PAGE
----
An At-Home Survival Guide for Golfers

Years ago, after my wife, newborn son, and I moved to Cousins Island, Maine from New York City, I got my first real taste of life without golf. I knew that being a new father would cut down on my rounds. But as I watched the Masters that first spring in Maine and noted out the window that a predicted blizzard had begun, it became clear that the golf season would be shorter in our new home state, too.

Survival Guide for Golfers
(Photo by Getty Images)

At least I was able to watch the goings-on in sunny Augusta. Today, with the coronavirus pandemic keeping people glued to their sofas, there will be no Masters. Or any tournament golf for a while.

What’s a golf fanatic to do? Here are some suggestions—and feel free to offer your suggestions in our comments section.

WATCH a replay of the first round of the sadly foreshortened 2020 Players Championship. If you missed Hideki Matsuyama’s astounding assault on par (he shot 9-under on one of the world’s most punishing courses), you need to see it. After that, allow yourself to go down a YouTube rabbit-hole to relive professional golf’s greatest moments.

STREAM a golf movie with friends. Create a WhatsApp or Google Hangouts group and watch a movie together, with one eye on the film and the other on everyone’s inane comments. Nominees include: Tommy’s Honour, The Greatest Game Ever Played, Golf in the Kingdom, Happy Gilmore, Loopers, and of course, Caddyshack.

Survival Guide for Golfers
(Photo by Getty Images)

READ a golf book. Mark Cannizzaro has a new one out entitled Seven Days in Augusta: Behind the Scenes at The Masters. You may pine for those Augusta pines when you read it, but at least you’ll have Georgia on your mind. Other favorites of mine: James Dodson’s touching farewell to his father, Final Rounds. Rick Reilly’s Missing Links, which is one LOL-paragraph after another. Tom Coyne’s A Course Called Ireland will have you marveling at his journey (and insights). And for a wild look at what’s golf’s future may look like, dig into Bob Labbance’s Golf in the Year 2100. Or pick up any Dan Jenkins book. They seldom disappoint.

TUNE INTO a golf podcast. LINKS has a terrific one you can find here. The “Innerviews” at Ann Liguori’s website are good choices, too—as are Matt Adams’s daily golf talk shows, “Fairways of Life.” For something completely different, lend David Feherty’s podcast your ears—or go full-on irreverent with the ForePlay podcast from Barstool Sports.

PLAN your next golf vacation. Compare destinations, narrow it down to one, then go deep. Check out all the course websites. Watch flyover video of every hole. Read course reviews. Canvas the hotel options in the area. Then put together a rough itinerary and solicit your golf travel buddies for their opinions. Whether you ultimately use a golf tour operator to schedule everything or do it yourself, you’ll be several steps ahead of the game come booking time.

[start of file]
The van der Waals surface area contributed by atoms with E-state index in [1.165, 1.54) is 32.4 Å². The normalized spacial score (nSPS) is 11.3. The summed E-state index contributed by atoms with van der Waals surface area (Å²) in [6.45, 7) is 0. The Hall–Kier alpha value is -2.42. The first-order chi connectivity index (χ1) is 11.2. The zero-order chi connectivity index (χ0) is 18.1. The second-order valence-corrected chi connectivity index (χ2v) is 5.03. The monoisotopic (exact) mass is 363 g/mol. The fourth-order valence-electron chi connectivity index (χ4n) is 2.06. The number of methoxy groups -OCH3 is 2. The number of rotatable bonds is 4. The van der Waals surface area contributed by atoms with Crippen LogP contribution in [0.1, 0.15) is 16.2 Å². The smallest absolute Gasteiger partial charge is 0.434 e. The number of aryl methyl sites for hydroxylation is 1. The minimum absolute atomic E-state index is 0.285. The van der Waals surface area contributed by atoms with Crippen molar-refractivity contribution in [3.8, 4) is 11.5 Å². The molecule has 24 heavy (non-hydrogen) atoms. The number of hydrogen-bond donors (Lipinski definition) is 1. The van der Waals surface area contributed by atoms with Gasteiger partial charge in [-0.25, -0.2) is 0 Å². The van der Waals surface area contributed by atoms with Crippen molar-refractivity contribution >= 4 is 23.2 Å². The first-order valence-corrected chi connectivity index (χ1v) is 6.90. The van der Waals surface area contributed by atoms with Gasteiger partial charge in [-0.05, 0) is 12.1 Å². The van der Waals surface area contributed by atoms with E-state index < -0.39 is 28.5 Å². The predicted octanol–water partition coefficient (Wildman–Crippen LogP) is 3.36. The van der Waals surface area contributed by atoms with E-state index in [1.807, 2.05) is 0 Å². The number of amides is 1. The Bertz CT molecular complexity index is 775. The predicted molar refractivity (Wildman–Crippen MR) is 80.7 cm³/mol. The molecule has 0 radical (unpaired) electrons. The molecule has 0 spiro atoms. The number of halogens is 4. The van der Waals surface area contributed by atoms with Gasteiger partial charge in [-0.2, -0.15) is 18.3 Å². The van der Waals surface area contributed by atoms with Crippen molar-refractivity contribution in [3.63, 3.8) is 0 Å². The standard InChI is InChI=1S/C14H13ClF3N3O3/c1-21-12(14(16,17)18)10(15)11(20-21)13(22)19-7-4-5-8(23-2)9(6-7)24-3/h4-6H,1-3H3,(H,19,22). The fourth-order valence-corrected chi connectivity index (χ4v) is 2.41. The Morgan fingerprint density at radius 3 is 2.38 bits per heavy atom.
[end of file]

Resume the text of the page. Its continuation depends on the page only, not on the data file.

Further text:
BUILD your own golf resort. The Golf Resort Tycoon II sim computer game for Windows gives you all the tools you need to design, build, and manage the golf course of your dreams—and then play it.

PLAY one of the PGA Tour video games and see if your virtual swing measures up to your real one. The Rory McIlroy PGA Tour game is a good choice (if you can handle Feherty’s comments on your shotmaking), as are any of the Tiger Woods editions that preceded it.

INSTALL that home simulator you’ve always wanted. If you’ve got a high enough ceiling somewhere in your home, you can have your own home simulator for as little as $5,000 and fine-tune your swing rain or shine, 24/7.

Survival Guide for Golfers
SkyTrak in-home simulator

CREATE an indoor mini-golf course. Or better yet, design one of those outlandish Rube Goldberg holes that populate the internet where you tee off in your master bathroom and try to get the ball to travel all the way into a Solo cup down in your basement. Do a good enough job and you might even earn some extra work-from-home cash when your video goes viral.

REGRIP your clubs. It’s not hard, and your sticks will feel brand-new in your hands when you put them into play.

GET GOLF-FIT by creating a regular at-home exercise regime. There are tons of good fitness instructional videos online, beginning with the ones you’ll find on Golf Channel’s website.

FIX your putting. All you need is a smooth carpet, a trusty putter, and a couple of balls. But since putting is 99 percent confidence, start by listening to Bob Rotella’s “Putting Out of Your Mind” audio primer. Rotella will make you a believer—in yourself.

SHOP for your golf community retirement home so that when the world returns to some semblance of normalcy, you’ll have your future golf outpost pinpointed.

CROCHET a new head cover. You can buy patterns and yarn online that enable even neophytes to create colorful head covers—including cute versions of just about any animal you can name.

What other at-home golf activities do you love? Give us your recommendations in the comments below!



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